All further evaluation was done on a personal computer using standard software (StatSoft Statistica for Windows, Release 5.1). The results were separated into groups according to the capsular bend configuration, and the mean values were calculated for the attributes mentioned above. The results in the different capsular bend configuration eyes were compared, and the differences between the groups with various capsular bend configurations were calculated after patients with missing data were removed from analysis. Data of patients who had been examined at each follow-up and whose eyes had pupil diameters larger than 6.5 mm after maximum dilation, capsulorhexes that overlapped the IOL completely, and had not had a neodymium:YAG capsulotomy were evaluated. The level of statistical significance was calculated using the repeated measures t test and the chi-square test. The P values were corrected for multiple testing, applying the method of Bonferroni-Holmes. A P value of 0.05 or less was considered significant.
Of the 370 patients (659 eyes) included in the study, 312 patients (522 eyes) were available for the 1-year follow-up examination. In 451 of 522 eyes (86%), capsular bend configurations could be determined and the 4 main types were observed 1 year postoperatively: P in 20 eyes (4%), Y in 97 eyes (22%), R in 234 eyes (52%), and W in 37 eyes (8%). In 63 eyes (14%), combined capsular bend configurations (Y and R or R and W) were observed. There was no significant difference between these different configurations in the amount of PCO and ACO when all IOLs were evaluated together. However, in eyes with a W configuration, the amount of capsulorhexis contraction was significantly more pronounced than in eyes with other configurations (P<.001). In eyes with a P configuration, less capsulorhexis contraction and a smaller amount of ACO were seen (P<.001).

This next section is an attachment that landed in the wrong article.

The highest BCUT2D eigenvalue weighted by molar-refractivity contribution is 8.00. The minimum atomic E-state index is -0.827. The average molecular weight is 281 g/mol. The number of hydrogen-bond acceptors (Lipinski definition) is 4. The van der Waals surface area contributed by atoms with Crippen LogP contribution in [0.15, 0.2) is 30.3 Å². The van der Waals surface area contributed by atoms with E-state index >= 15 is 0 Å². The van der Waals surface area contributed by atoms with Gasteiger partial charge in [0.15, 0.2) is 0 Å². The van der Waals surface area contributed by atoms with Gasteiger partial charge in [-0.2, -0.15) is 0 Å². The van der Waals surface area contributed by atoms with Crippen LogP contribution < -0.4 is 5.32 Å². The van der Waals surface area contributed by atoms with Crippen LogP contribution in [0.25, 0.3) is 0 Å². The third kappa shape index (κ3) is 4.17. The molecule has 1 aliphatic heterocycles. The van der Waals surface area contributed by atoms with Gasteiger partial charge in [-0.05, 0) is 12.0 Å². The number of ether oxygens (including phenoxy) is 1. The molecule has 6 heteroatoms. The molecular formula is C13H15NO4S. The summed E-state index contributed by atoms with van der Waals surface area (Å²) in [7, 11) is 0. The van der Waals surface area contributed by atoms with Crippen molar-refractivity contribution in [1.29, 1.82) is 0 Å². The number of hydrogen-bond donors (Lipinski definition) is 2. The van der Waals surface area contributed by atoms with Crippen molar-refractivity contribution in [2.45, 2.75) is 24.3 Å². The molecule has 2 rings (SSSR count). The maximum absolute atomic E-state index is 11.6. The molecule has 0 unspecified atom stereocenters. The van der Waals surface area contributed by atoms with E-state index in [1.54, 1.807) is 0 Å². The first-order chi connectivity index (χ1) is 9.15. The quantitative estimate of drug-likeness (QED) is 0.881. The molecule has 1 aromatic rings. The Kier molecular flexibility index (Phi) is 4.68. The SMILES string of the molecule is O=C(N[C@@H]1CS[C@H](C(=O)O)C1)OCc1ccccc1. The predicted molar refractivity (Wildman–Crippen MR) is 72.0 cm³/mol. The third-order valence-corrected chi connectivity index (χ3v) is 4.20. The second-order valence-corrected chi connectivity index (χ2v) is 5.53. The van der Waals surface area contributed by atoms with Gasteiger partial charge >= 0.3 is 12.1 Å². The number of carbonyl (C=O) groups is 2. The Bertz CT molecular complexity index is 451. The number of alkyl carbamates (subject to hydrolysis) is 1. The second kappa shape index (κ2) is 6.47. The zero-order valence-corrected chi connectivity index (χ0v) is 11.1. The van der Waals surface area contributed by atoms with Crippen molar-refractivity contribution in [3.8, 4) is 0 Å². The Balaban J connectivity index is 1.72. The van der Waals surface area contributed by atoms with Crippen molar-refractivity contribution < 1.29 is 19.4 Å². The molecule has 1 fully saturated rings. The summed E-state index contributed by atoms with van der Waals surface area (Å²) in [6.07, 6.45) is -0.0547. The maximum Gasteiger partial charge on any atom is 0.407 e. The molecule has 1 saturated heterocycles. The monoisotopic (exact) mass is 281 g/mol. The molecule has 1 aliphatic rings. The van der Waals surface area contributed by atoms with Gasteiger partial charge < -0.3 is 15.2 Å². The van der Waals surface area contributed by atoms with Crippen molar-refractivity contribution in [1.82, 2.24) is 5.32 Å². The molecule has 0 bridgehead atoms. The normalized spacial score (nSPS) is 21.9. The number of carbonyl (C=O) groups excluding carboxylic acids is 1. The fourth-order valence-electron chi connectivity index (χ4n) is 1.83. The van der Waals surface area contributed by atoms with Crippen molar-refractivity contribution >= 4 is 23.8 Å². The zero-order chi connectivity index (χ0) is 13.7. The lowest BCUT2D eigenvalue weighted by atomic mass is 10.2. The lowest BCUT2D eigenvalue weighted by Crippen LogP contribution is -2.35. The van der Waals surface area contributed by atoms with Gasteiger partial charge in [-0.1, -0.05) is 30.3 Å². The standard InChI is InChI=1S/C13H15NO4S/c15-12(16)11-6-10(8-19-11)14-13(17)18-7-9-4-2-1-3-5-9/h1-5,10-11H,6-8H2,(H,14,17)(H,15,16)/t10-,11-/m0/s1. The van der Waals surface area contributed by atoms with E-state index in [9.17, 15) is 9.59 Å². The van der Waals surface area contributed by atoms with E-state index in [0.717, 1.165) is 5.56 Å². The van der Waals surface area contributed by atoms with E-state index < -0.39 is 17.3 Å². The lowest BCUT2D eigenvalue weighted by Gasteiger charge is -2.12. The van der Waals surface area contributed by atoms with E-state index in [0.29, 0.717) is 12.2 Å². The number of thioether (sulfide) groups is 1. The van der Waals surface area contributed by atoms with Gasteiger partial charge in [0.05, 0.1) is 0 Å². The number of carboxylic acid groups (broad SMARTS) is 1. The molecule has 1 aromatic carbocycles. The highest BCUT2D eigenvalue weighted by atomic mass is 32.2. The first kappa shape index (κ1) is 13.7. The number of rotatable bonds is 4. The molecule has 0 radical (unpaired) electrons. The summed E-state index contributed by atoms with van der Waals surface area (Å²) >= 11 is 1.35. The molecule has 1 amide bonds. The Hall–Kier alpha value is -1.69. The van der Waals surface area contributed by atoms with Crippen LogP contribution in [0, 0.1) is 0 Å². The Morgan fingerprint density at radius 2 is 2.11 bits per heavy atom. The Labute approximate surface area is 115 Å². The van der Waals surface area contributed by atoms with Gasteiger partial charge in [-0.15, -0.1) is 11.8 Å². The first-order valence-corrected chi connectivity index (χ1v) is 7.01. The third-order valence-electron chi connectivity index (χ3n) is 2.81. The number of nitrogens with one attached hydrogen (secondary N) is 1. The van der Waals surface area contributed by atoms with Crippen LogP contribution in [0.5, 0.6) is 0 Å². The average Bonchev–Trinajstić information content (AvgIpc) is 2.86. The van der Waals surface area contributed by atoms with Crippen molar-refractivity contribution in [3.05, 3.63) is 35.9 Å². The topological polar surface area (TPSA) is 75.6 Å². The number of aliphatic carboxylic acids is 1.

Effect of Optic Edge Design on Capsular Bend Configuration
To assess the effect of optic edge design on capsular bend configuration, the eyes in the 3 subgroups with different optic edge designs were evaluated: sharp truncated optic edge (STOE), round anterior–sharp posterior optic edge (RASPE), and round optic edge (ROE). Table 2 shows the results in these 3 subgroups. The W configuration was found most often in silicone IOLs: the Silens6 IOL (55%), which has a rather thin round optic rim, and the Clariflex IOL (32%).
In the STOE subgroup, significant differences were observed between W and R configurations and between W and P configurations in capsulorhexis contraction and ACO (P<.01). In the RASPE subgroup, the only significant difference in capsulorhexis contraction was observed between W and Y types (P<.01). In the ROE subgroup, after statistical multiple test correction, the differences between the 4 capsular bend configurations did not reach the significance level (Table 2).